Lying on the banks of the Guadalquivir (the same river that also crosses Seville), Cordoba is certainly the least known of the important cities of Andalucia. Often "overshadowed" by the fame of Seville and Granada, Cordoba is best known for the spectacular Mezquita, the largest mosque ever built by the Moors then transformed into a Christian church. It is one of the most famous monuments in Spain and alone is worth a trip to Andalucia. In addition to the Mezquita there are also theAlcazar, the Roman bridge and the Juderia (the old Jewish and Arab neighborhoods), but what I personally loved the most are its narrow streets, all white, from which you can glimpse magnificent patios and courtyards, and its relaxed and sly atmosphere. Cordoba is also less touristy than other Andalusian cities, it can be explored on foot and is perfect for a weekend of culture, history and relaxation.
To fully appreciate it, especially if you do not have at least 2 days available, my advice is to participate, as soon as you arrive, to a free city tour (lasts 2h) which will allow you to orient yourself and begin to understand the city.
How to get to Cordoba
By train: The best way to reach Cordoba is by train, as the nearest airports are in Granada, Malaga and Seville. From Malaga it takes 1 hour, from Granada just over 2 hours and from Seville 1 hour and 20. The train station is located north-west of the old city and takes about 15-20 minutes on foot, but you can also take a bus. citizen.
By bus: the long-distance bus station is located near the railway station. The choice of the bus is certainly the cheapest and the times are slightly longer than the train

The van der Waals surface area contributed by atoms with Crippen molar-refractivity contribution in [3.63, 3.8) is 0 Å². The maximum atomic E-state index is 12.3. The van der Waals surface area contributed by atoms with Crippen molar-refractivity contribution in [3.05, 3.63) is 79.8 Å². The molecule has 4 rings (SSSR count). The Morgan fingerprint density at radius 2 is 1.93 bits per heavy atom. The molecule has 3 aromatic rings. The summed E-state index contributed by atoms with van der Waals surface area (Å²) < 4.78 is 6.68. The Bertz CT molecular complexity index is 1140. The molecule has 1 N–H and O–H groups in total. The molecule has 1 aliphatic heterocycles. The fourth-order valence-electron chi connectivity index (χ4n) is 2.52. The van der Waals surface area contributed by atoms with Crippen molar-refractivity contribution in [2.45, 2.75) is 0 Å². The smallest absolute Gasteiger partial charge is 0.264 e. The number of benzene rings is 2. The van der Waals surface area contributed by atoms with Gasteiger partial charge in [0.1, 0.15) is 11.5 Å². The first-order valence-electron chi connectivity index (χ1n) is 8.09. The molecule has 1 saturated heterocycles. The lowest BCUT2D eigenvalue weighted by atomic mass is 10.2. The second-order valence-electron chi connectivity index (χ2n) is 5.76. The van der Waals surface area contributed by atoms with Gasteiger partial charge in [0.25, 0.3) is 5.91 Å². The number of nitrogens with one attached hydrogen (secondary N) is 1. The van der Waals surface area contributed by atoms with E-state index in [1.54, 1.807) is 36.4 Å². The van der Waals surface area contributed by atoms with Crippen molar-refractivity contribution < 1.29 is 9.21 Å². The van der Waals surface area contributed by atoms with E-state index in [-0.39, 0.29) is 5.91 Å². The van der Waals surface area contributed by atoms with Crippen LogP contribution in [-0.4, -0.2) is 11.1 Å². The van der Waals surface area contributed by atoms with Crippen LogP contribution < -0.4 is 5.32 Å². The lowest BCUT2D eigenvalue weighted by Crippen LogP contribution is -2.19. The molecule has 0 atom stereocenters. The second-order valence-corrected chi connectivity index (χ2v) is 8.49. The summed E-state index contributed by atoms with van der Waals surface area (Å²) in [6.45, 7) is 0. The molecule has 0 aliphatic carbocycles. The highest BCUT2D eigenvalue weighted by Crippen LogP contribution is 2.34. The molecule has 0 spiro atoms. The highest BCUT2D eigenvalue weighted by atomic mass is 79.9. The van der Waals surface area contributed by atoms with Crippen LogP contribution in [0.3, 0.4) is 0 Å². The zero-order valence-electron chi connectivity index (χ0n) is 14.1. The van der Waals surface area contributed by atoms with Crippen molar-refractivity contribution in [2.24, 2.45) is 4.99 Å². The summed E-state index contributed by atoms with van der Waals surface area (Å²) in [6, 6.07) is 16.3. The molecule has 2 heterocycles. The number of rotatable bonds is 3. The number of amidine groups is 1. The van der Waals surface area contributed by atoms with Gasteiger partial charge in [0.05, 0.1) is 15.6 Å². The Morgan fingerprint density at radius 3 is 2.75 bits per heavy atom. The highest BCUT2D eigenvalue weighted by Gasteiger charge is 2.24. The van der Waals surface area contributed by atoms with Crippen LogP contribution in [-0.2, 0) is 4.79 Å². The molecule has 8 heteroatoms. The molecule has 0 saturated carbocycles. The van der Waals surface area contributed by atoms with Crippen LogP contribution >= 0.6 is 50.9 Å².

By car: it is not recommended because the historic center is closed to cars and you will have to leave the car outside the center. There are not many free parking spaces and paid parking costs about 20 euros per day.
Where sleeping in Cordoba
Hotel Los Patios: very central hotel (located right in front of the entrance to the Mezquita), with rooms overlooking a small internal patio. Very nice and comfortable. There is also a nice roof terrace. If you arrive in Cordoba by car, you should leave it in a private parking just outside the walls. There are several.
Where to eat and drink in Cordoba
- Amarre Casual Food & Drinks. Small riverside restaurant with few seats inside but several outside tables. Perfect for a lunch in the sun. The paella is made at the moment and is very good, also the sangria and the other tapas are excellent (they cost around 20-25 euros / pax)
- La Flamenka: it is located a few meters from the Amarre, but unlike the latter it has a beautiful indoor room (as well as the tables outside). The cuisine is creative / gourmet and the atmosphere is young and trendy.
- Entre Olivos: Very nice restaurant in the alleys of the center. Local cuisine with some gourmet reinterpretations. Above average food and service (costs around 25-30 euros / pax)
- Sojo Ribera: This place is located on the riverside and has a nice rooftop with a view, it is perfect for having a drink after dinner.
What to see in Cordoba
The Mezquita of Cordoba is a unique monument in the world and, after being declared World Heritage Site by UNESCO, his qualification was further elevated in 2014 to Outstanding Universal Value Asset, recognizing that the temple's religious use ensured the preservation of the monument. In fact, we are not talking about a relic of the past, but about a sacred place open to the world, which later became the Cordoba Cathedral from 1236. It is a huge monumental complex that really leaves you breathless! I had already seen it years ago and I still remembered the wonder I felt. Its history begins as a Visigothic basilica, develops into the largest mosque of the caliphate and culminates in the art of the Gothic, the Renaissance and the Baroque. Absolutely superb are the mihrab (“the altar” of the mosques, indicating the direction of Mecca), the choir and the Capilla Real.